Depression in the Classroom

The sun will come out soon…right?

Many of us are still attempting to plow (pun intended) through our historically dark and deep Winter of 2014.  And it gets exhausting.  The grown-ups get exhausted, and eventually, even the kids get exhausted.  As exhilarating as numerous Snow Days can be, the whole thing becomes tiring and starts to feel relentless.  Will it ever end?  For just a few minutes, maybe we should think about how relentless, hopeless, and exhausted it feels…if you are a kid.

Most of us grown-ups find it hard to believe that kids can feel hopeless, but they surely can.  Some students are stuck in families that are dysfunctional due to conditions over which they have no control including poverty, mental illness, physical illness, or domestic violence.  Some students are stuck in a school “job” for which they are not cognitively or emotionally equipped so they struggle with it and come to fear it every day until they graduate, or just stop attending.  Some students are from great families in which they get a lot of support, and they are quick to understand and use all the new information they are presented with in school every day, yet they were born with a temperament or predisposition that makes them emotionally vulnerable.

Here are some of the behaviors these students may exhibit in your classroom or home: 

  • Expressionless face, no smiles

    Bored by john-morgan

    Photo Credit: John-Morgan, https://flic.kr/p/6DLBJ9

  • Quick to become tearful
  • Reports lots of aches and pains
  • Lose their appetite
  • Stop doing the things they used to enjoy
  • Become irritable and moody
  • Have trouble sleeping
  • Express feelings of hopeless, worthless, or guilt
  • Avoid peers at recess and lunch
  • Demonstrate low self-esteem
  • Try to hurt themselves or talk of suicide
  • Have trouble concentrating

Most likely, you are now thinking about the number of times you or your child have demonstrated some of these behaviors.  And to demonstrate some of these behaviors some of the time is entirely normal (especially when the sun doesn’t shine for days at a time and you are stuck in the house all day unless you want to muscle through snow and shimmy across ice in single-digit temperatures).  But when you or one of your students or kids demonstrates several of these behavior frequent or severely, and those behaviors make it hard to remain productive and involved in healthy relationships and activities…you need to find professional help.

In the meantime, here are some strategies that teachers and parents can use in the classroom and at home to relieve the depression.

  • Get to know your students individually early in the year
  • Be consistent with your home/school communication, reporting both strengths and difficulties
  • Remind the student of his or her strengths using genuine, descriptive praise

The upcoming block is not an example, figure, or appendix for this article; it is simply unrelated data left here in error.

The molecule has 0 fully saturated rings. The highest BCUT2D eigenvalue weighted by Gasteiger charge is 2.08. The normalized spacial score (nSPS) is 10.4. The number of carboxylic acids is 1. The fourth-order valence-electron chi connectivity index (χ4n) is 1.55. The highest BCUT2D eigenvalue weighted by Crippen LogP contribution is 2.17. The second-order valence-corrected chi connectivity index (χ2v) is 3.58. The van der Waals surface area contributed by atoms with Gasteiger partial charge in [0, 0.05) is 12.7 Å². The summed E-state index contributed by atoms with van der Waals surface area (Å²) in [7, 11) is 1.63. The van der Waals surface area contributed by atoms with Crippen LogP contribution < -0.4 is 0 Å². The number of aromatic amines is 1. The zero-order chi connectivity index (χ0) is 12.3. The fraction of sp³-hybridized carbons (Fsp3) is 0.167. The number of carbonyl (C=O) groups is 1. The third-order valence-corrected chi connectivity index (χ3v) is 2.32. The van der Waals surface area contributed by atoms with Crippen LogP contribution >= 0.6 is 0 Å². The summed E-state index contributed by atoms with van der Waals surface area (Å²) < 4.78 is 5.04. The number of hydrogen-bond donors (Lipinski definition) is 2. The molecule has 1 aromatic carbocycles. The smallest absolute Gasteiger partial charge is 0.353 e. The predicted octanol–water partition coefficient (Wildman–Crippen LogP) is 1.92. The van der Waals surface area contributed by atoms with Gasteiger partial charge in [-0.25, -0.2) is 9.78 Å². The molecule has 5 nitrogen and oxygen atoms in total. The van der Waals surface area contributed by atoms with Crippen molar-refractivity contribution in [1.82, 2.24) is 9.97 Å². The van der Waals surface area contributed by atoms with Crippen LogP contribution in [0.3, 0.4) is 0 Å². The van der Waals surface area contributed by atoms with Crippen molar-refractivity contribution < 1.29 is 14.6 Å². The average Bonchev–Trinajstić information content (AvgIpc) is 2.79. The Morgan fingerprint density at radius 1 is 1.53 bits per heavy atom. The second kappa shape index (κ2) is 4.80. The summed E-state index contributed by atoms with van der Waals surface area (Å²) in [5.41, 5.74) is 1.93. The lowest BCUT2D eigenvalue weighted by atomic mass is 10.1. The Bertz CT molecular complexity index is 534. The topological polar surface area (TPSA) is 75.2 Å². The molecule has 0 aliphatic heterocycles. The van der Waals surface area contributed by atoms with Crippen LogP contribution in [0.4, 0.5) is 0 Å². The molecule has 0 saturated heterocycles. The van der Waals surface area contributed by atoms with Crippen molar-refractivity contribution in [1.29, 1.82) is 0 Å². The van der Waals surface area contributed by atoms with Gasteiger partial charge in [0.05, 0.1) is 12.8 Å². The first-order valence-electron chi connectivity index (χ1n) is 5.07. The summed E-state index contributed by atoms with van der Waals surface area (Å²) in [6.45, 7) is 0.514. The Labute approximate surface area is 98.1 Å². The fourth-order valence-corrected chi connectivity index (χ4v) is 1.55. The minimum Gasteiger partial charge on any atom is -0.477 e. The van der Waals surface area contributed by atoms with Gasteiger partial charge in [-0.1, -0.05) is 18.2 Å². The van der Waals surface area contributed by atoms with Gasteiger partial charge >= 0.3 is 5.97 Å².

• Encourage the student to concentrate on what will happen today rather than looking way down the road when that anticipation may scare or discourage them
  • Rephrase your students’ extreme language (e.g. “They all hate me.” to “Some of these kids aren’t my friends.” or “I’m stupid.” to “I need a little more practice.”, etc)
  • Make sure they have healthy habits that encourage good sleep
  • Continue to encourage their involvement in positive activities, even if it’s just attendance and not participation
  • Supervise unstructured activities (e.g. recess, lunch) to provide support if the student is withdrawing entirely (e.g. assign a “recess buddy”, provide an alternative activity)
  • Model positive self-talk
  • Smile

Everybody gets sad and lonely at times, even kids, but that can be a “slippery slope” for kids if the grown-ups don’t get busy recognizing and addressing it.  So even though we may be exhausted from this whole winter thing, or from any of the other things we deal with every day, let’s be sure to give some of our energy to brightening up our students who are dealing with depression so can do their “job” every day too!

Sherri Rozema photoSherri Rozema, Ph.D. is a School Psychologist at CLC Network where she enjoys working with individual students to study their strengths and difficulties, and THEN working with parents and teachers as a team to improve their school experiences. 

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One thought on “Depression in the Classroom

  1. Having been involved in clinical research with kids who met criteria for depression, many kids who become depressed frequently struggle with anxiety for an extended time prior to the onset of depression. Your suggestions are especially helpful when teachers are aware of kids in their class who struggle with anxiety.

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